October 2, 2007 - Maybe ...
A new pamphlet recently released.

December 3, 2007 - Can you believe it?
One of my responsibilities as a counselor in the bishopric is counting the tithing receipts. Yesterday, the financial clerk and I were concluding this task and were at the point in the process where we were just printing reports and sending the financial data to SLC (via modem). While we were waiting for it to complete, we were chatting.

December 19, 2007 - One year later
Today, December 19th, 2007 marks the one year anniversary since I wrote my first blog post. A lot has changed in the last 12 months. But, before I get into that, let me include some interesting blogging statistics. (At least they are interesting to me. But, I'm a nerd - and proud of it!)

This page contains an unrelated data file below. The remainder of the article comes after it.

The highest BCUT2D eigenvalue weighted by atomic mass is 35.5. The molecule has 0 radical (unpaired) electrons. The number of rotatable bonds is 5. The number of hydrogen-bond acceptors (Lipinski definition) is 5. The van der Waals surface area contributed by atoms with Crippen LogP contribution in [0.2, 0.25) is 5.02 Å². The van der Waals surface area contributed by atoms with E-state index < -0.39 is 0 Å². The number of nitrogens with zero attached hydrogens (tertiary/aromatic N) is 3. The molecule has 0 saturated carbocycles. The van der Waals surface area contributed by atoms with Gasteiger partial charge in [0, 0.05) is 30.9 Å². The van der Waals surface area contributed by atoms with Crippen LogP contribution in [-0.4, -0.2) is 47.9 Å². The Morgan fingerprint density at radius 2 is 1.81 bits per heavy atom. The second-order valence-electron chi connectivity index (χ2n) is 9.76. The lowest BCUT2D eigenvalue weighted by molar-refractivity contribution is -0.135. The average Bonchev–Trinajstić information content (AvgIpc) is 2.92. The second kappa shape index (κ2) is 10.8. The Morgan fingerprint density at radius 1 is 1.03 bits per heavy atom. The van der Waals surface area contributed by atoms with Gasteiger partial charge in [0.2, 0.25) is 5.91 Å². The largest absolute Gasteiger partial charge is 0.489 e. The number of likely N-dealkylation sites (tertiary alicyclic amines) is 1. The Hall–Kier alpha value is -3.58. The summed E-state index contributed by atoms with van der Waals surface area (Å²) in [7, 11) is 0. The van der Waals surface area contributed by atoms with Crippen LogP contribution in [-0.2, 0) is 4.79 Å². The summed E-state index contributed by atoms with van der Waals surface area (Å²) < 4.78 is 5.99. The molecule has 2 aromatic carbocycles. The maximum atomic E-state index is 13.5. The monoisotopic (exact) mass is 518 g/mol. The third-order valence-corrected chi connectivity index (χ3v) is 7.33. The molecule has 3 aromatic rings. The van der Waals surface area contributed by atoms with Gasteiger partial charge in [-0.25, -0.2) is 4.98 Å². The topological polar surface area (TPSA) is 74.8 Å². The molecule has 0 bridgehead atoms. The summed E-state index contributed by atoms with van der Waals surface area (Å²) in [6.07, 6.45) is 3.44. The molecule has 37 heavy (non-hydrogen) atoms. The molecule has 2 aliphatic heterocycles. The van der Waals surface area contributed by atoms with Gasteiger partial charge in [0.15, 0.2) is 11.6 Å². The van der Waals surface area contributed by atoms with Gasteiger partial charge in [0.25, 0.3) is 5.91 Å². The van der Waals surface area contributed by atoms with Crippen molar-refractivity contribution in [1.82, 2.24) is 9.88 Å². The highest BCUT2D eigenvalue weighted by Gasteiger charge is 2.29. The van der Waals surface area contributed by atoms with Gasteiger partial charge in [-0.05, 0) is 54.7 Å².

Monday, December 17, 2007

Something to think about

Writers strike - a love story



Personally, I'm neutral on the strike. I really don't watch much network TV anyway. Plus, we have a whole season of "Flash Gordon" on our DVR waiting to be watched. And there is always the Food Network and BBC America. If all else fails, we have Flickr.

The Golden Compass

My wife and I went to see "The Golden Compass" Friday night. Frankly, I don't see what all of the fuss is about. I didn't see anything in it even remotely anti-religious. Without spoiling the movie, the basic premise of the storyline is about a group of people, the Magisterium, who are trying to dominate the world by taking away free will and the fight to oppose them. Isn't that a good moral lesson? What's so anti-religious about that?